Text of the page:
Once on the set, whether by concession or contractual obligation, Hopkins boasted an arsenal of tricks to flummox or upstage her fellow actors. Some, such as Joel McCrea (with whom she made five films and had a good rapport), took it in stride. Filmmakers Lubitsch, William Wyler (These Three) and Rouben Mamoulian (Jekyll and Hyde, Becky Sharp) sung her praises, as well.

Others, such as Edward G. Robinson (Barbary Coast), most definitely did not. On Jekyll and Hyde, in which Hopkins played the sultry barmaid Ivy, she repeatedly infuriated co-star Fredric March, who was playing both title roles, because she constantly tried to dominate their scenes. (March, however, could console himself with the Oscar he’d win for his performance.)

Ironically, some years later Hopkins and Robinson would share an unfortunate brush with the Hollywood Blacklist, although it didn’t hurt her career as much as his.

In Bette Davis, however, Hopkins met her match. Never mind Bette Davis and Joan Crawford; the real feud was Davis and Hopkins. That both were bypassed for the role of Scarlett O’Hara was perhaps the only instance in which they were simpatico (Hopkins, being a native Southerner, thought she had an edge on the role). Hopkins had starred in Owen Davis’ drama Jezebel on stage in 1933 and expected to reprise the role onscreen. She didn’t, Davis did, and won an Oscar.

They made two films together, The Old Maid (1939) and Old Acquaintance, and on both the battle lines were drawn early. They didn’t so much co-star as collide, with respective directors Edmund Goulding and Vincent Sherman acting as de-facto referees. In her later years, Davis took great delight in recounting how, during a performance of her one-woman show on the day Hopkins died, she said: “God has been good to us. He’s taken Miriam Hopkins.”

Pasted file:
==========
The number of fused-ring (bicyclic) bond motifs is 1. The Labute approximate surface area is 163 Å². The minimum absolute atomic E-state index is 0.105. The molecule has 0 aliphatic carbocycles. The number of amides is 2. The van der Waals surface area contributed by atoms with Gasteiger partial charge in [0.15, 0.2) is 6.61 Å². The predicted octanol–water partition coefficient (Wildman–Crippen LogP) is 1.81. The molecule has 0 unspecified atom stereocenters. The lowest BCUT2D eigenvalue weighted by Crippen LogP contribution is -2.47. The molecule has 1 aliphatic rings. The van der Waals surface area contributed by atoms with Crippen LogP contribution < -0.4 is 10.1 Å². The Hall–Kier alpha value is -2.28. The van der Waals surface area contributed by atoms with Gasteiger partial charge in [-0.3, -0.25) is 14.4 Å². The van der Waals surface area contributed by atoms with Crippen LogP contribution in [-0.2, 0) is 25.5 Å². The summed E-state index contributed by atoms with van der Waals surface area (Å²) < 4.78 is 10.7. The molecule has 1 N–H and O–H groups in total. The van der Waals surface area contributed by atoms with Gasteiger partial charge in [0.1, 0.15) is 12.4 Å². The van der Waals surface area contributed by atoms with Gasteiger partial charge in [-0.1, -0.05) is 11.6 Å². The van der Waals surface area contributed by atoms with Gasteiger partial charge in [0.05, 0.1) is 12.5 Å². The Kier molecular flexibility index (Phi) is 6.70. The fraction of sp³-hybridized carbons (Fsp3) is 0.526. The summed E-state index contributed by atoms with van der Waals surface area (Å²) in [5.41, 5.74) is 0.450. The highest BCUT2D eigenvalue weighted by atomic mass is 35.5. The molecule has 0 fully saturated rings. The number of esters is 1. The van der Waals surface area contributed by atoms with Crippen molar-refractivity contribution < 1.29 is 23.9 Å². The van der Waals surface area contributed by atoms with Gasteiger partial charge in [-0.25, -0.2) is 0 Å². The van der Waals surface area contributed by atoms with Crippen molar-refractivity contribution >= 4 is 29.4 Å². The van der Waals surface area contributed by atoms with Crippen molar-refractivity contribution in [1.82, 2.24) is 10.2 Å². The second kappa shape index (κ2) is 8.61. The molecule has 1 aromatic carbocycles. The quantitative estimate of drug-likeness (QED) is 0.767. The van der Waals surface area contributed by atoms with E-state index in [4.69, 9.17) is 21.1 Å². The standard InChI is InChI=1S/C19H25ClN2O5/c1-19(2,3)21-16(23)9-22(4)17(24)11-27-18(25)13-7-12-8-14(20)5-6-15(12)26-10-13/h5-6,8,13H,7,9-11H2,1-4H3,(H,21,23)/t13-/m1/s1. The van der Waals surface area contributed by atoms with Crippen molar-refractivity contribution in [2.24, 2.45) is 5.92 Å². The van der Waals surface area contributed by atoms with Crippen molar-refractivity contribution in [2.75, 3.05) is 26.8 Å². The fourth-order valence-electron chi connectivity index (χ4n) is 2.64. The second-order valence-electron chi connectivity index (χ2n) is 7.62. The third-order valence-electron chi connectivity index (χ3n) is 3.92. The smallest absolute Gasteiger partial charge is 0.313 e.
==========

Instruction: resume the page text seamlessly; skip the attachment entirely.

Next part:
That few in the audience even remembered Hopkins was, undoubtedly, a further delight for Davis.

Perhaps that was a catalyst for author Ellenberger, who provides a well-written and well-researched account of Hopkins’ sometimes triumphant, sometimes troubled life. This is no hatchet job. The book is dedicated to Hopkins’ only child Michael and Michael’s wife Christiane (both deceased), and it’s clear that they opened the proverbial vault, providing Ellenberger – and the readers – with a clearer insight into Hopkins’ life, which included a contentious relationship with her mother Ellen and, oddly enough, a firm belief in astrology and mysticism. It’s no exaggeration to say that Hopkins would consult psychic before making important decisions. It’s also no exaggeration to say that she was wildly incorrect in some instances.

Despite being blessed with beauty, determination and talent, Hopkins’s career was undoubtedly curtailed by her behavior, yet in interviews, she always remained circumspect. Such behind-the-scenes gossip was not meant for public consumption, as she deemed it.

Ellenberger, whose specialty is vintage cinema – he co-authored The Valentino Mystique: The Death and Afterlife of the Silent Film Idol (2005) with Edoardo Ballerini and went solo with Margaret O’Brien: A Career Chronicle (2013) – evinces a clear affection and respect for Hopkins, and no small measure of sympathy. She was clearly a difficult woman and temperamental actress, and career-wise she was frequently her own worst enemy, but that doesn’t diminish the work. Hers was a fascinating life and career, and it’s all to be found in the pages of Miriam Hopkins: Life and Films of a Hollywood Rebel.

Click HERE to read the review on Yes!Weekly website.

The official University Press of Kentucky website is kentuckypress.com.

See Mark Burger’s reviews of current movies on Burgervideo.com. © 2018, Mark Burger.

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MIRIAM HOPKINS book giveaway!!

Wednesday, January 3rd, 2018

Announcing the Miriam Hopkins: Life and Films of a Hollywood Rebel book giveaway courtesy of the University Press of Kentucky and the Classic Movie Hub. The earlier you enter, the more chances you have to win.

FIVE COPIES of Miriam Hopkins: Life and Films of a Hollywood Rebel by Allan R. Ellenberger, will be given away.